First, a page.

This was my first ever triathlon and I was extremely nervous and excited days leading up to the event. I was worried about every possible thing imaginable and unimaginable. From being lost, not finding the transition point, not finding parking spots, not knowing what to do at the transitions or even how to set up etc… the list goes on. This nervous excitement had me staying up all night to only get 2.5hrs of sleep because I decided to leave an hour earlier then I had to. But to my luck the 1 hour of less sleep I could have got did not go waste as I managed to secure a parking spot right next the transition point. First win of the day.
After attempting to nap in my car for 30 minutes waiting forthe awesome WTC volunteers to set up the transition station I cluelessly hung my bike and laid my towel looking around to see how others had done it only to see lines of naked railings as no one else had arrived. Luckily after 5 minutes of looking like I was stranded in no man’s land I bumped into David Wiles who graciously showed me the ropes on the essentials of how to set up and what to do when transitioning. I was extremely grateful for David’s helping hand, for in that moment, there was a sigh of relief as the nerves calmed knowing my transition set up was all good to go. Second win of the day.
Registration began. People had started arriving. People were queuing up and with that my nerves did to. I trudged my way down to the back and tepidly joined the line. I registered, got the timing tag, wrapped it around my right ankle, then my left and back to my right, then back again to my left. The indecisiveness and state of fluster was prominent and very visible. The excitement was still there. It was just smothered under a blanket of nervousness. The emotions received a pick me up when I received some free WTC first timer merchandise from Simon Horrocks who also gave me the most amazing pep talk before I made my way down to Collins beach. Simon’s pep talk was exactly what I needed in that moment as he made me realise that everyone is nervous even those who have done tons of triathlons and that all I needed to do was focus on enjoying the experience. Third win of the day.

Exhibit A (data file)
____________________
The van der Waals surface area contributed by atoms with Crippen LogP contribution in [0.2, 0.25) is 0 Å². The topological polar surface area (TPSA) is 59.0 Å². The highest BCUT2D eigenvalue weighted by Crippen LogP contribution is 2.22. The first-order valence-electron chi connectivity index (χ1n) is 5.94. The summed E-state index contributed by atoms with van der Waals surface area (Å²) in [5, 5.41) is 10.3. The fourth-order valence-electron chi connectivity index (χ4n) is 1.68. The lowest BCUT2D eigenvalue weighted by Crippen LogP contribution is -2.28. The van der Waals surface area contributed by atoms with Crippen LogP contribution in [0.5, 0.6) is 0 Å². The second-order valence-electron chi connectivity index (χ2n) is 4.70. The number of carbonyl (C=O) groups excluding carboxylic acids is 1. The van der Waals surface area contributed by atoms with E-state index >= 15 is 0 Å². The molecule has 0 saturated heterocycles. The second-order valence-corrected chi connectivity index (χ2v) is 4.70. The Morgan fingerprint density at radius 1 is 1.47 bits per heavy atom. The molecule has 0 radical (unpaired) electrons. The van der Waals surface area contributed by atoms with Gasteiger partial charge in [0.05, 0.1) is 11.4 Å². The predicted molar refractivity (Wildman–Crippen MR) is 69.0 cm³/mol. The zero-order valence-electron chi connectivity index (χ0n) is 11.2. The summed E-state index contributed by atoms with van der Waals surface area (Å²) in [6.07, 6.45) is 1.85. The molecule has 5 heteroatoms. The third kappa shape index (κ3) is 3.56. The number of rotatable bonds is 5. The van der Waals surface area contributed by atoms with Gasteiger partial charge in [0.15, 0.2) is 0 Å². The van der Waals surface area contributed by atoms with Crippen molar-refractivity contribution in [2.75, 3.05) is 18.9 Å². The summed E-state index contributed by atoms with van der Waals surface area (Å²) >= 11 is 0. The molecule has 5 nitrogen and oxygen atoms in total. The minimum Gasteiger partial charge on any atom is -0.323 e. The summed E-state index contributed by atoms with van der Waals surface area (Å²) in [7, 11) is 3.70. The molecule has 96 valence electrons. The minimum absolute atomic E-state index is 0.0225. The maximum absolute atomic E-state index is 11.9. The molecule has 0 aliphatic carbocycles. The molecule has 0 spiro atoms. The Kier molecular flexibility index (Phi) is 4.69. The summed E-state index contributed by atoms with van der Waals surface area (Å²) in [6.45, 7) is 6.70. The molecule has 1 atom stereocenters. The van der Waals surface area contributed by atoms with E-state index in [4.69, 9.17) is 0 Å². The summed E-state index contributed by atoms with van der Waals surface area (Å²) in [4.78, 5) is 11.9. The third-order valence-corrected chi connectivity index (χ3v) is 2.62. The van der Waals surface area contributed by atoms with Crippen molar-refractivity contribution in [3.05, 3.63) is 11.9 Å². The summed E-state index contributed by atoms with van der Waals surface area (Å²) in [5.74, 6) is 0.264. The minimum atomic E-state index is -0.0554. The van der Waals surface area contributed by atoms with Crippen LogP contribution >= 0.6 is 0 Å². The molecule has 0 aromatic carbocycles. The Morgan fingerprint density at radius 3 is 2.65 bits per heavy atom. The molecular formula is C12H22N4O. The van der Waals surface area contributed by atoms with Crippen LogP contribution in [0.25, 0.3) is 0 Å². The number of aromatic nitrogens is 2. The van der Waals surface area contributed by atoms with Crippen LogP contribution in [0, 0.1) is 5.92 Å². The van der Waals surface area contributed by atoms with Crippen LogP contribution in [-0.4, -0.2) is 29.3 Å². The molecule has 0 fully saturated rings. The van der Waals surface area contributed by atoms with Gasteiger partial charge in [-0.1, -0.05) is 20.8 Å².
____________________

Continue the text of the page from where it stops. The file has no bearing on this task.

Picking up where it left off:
I was making my way down to the starting line. The long walk to the beach and the friends I made along the way filled me with excitement. Everyone was smiling. Everyone was happy. Everyone was so warm and welcoming. That energy, the community and the culture perpetuating from the WTC members was contagious and addictive. I already knew by that point that I was going to come back for more. Fourth win of the day.
The race began. My feet touched the water and I jumped right in. The heart rate was high and the joy was immeasurable. The nerves were gone. The swim was beautiful. I loved every second of it even though I am not a great one and its my biggest weakness. Despite that I exited the water to hear thephotographer say “That was an excellent swim. Well done!”.He unknowingly filled me with confidence – a testament to the fact that small acts of kindness go a long way. I began my run up to the transition station. My legs felt weird and calves were cramping. I decided to walk for a bit as another racer said “Come on mate, you got this!”. It was moments like thisand seeing Brooke with the “Go Vidit” sign and Doug, Gabriel, Mah, Simon, David, Grace and the many other amazing friends I had just made cheer me on throughout the race that made it an experience I’ll never forget. Fifth win of the day.